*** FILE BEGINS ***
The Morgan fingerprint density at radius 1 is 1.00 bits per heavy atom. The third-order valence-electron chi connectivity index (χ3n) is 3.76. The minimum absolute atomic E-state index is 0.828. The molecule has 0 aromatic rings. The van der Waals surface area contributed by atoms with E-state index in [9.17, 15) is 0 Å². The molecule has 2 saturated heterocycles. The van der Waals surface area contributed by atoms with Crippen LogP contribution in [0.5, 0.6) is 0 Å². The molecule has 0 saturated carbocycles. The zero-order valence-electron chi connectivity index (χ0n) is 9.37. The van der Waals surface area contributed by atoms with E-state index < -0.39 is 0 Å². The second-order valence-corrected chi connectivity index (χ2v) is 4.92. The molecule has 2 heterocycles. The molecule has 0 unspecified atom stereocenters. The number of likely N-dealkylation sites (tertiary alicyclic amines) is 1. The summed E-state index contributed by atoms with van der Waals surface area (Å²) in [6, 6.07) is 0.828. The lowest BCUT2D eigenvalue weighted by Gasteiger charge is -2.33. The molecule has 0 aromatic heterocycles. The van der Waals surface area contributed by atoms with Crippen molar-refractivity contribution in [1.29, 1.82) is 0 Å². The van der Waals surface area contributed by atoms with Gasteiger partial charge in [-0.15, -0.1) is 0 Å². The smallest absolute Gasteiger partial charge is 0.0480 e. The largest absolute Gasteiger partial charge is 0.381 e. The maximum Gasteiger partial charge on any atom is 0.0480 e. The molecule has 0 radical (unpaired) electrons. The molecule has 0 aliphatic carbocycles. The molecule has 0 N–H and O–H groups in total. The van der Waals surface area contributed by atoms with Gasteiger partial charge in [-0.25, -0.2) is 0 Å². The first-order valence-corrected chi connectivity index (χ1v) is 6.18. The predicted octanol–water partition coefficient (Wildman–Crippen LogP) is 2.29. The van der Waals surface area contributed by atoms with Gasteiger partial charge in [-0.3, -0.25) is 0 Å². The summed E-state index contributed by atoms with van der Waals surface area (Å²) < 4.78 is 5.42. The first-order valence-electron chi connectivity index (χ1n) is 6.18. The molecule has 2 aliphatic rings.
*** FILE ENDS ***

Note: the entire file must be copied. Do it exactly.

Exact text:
The Morgan fingerprint density at radius 1 is 1.00 bits per heavy atom. The third-order valence-electron chi connectivity index (χ3n) is 3.76. The minimum absolute atomic E-state index is 0.828. The molecule has 0 aromatic rings. The van der Waals surface area contributed by atoms with E-state index in [9.17, 15) is 0 Å². The molecule has 2 saturated heterocycles. The van der Waals surface area contributed by atoms with Crippen LogP contribution in [0.5, 0.6) is 0 Å². The molecule has 0 saturated carbocycles. The zero-order valence-electron chi connectivity index (χ0n) is 9.37. The van der Waals surface area contributed by atoms with E-state index < -0.39 is 0 Å². The second-order valence-corrected chi connectivity index (χ2v) is 4.92. The molecule has 2 heterocycles. The molecule has 0 unspecified atom stereocenters. The number of likely N-dealkylation sites (tertiary alicyclic amines) is 1. The summed E-state index contributed by atoms with van der Waals surface area (Å²) in [6, 6.07) is 0.828. The lowest BCUT2D eigenvalue weighted by Gasteiger charge is -2.33. The molecule has 0 aromatic heterocycles. The van der Waals surface area contributed by atoms with Crippen molar-refractivity contribution in [1.29, 1.82) is 0 Å². The van der Waals surface area contributed by atoms with Gasteiger partial charge in [-0.15, -0.1) is 0 Å². The smallest absolute Gasteiger partial charge is 0.0480 e. The largest absolute Gasteiger partial charge is 0.381 e. The maximum Gasteiger partial charge on any atom is 0.0480 e. The molecule has 0 radical (unpaired) electrons. The molecule has 0 aliphatic carbocycles. The molecule has 0 N–H and O–H groups in total. The van der Waals surface area contributed by atoms with Gasteiger partial charge in [-0.25, -0.2) is 0 Å². The first-order valence-corrected chi connectivity index (χ1v) is 6.18. The predicted octanol–water partition coefficient (Wildman–Crippen LogP) is 2.29. The van der Waals surface area contributed by atoms with Gasteiger partial charge in [-0.3, -0.25) is 0 Å². The summed E-state index contributed by atoms with van der Waals surface area (Å²) < 4.78 is 5.42. The first-order valence-electron chi connectivity index (χ1n) is 6.18. The molecule has 2 aliphatic rings.